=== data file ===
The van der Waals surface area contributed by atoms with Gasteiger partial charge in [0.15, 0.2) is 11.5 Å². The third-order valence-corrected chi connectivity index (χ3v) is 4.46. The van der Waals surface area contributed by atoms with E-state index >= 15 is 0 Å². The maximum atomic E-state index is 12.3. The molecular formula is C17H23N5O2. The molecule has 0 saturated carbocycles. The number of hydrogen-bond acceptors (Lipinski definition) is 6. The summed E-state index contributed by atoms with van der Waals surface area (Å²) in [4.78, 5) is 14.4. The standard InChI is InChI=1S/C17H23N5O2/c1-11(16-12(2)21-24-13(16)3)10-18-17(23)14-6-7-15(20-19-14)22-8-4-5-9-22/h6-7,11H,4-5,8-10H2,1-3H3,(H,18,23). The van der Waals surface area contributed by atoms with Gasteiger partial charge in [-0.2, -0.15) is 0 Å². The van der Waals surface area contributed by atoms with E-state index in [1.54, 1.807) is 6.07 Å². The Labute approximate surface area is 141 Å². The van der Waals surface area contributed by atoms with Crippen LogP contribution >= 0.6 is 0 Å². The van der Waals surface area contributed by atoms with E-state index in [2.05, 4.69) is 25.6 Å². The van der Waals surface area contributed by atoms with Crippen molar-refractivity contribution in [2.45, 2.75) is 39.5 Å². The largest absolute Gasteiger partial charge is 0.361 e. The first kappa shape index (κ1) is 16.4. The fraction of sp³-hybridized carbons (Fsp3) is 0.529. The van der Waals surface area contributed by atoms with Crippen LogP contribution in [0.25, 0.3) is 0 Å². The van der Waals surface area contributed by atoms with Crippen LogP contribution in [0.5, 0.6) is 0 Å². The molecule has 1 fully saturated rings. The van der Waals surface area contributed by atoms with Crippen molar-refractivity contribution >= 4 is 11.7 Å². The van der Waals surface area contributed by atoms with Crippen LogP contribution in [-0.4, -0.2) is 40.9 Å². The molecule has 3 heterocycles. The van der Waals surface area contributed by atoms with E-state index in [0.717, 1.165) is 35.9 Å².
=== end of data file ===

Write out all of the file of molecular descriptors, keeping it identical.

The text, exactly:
The van der Waals surface area contributed by atoms with Gasteiger partial charge in [0.15, 0.2) is 11.5 Å². The third-order valence-corrected chi connectivity index (χ3v) is 4.46. The van der Waals surface area contributed by atoms with E-state index >= 15 is 0 Å². The maximum atomic E-state index is 12.3. The molecular formula is C17H23N5O2. The molecule has 0 saturated carbocycles. The number of hydrogen-bond acceptors (Lipinski definition) is 6. The summed E-state index contributed by atoms with van der Waals surface area (Å²) in [4.78, 5) is 14.4. The standard InChI is InChI=1S/C17H23N5O2/c1-11(16-12(2)21-24-13(16)3)10-18-17(23)14-6-7-15(20-19-14)22-8-4-5-9-22/h6-7,11H,4-5,8-10H2,1-3H3,(H,18,23). The van der Waals surface area contributed by atoms with Gasteiger partial charge in [-0.2, -0.15) is 0 Å². The van der Waals surface area contributed by atoms with E-state index in [1.54, 1.807) is 6.07 Å². The Labute approximate surface area is 141 Å². The van der Waals surface area contributed by atoms with Crippen LogP contribution >= 0.6 is 0 Å². The van der Waals surface area contributed by atoms with E-state index in [2.05, 4.69) is 25.6 Å². The van der Waals surface area contributed by atoms with Crippen molar-refractivity contribution in [2.45, 2.75) is 39.5 Å². The largest absolute Gasteiger partial charge is 0.361 e. The first kappa shape index (κ1) is 16.4. The fraction of sp³-hybridized carbons (Fsp3) is 0.529. The van der Waals surface area contributed by atoms with Crippen LogP contribution in [0.25, 0.3) is 0 Å². The van der Waals surface area contributed by atoms with Crippen LogP contribution in [0.5, 0.6) is 0 Å². The molecule has 1 fully saturated rings. The van der Waals surface area contributed by atoms with Crippen molar-refractivity contribution >= 4 is 11.7 Å². The van der Waals surface area contributed by atoms with Crippen LogP contribution in [-0.4, -0.2) is 40.9 Å². The molecule has 3 heterocycles. The van der Waals surface area contributed by atoms with E-state index in [0.717, 1.165) is 35.9 Å².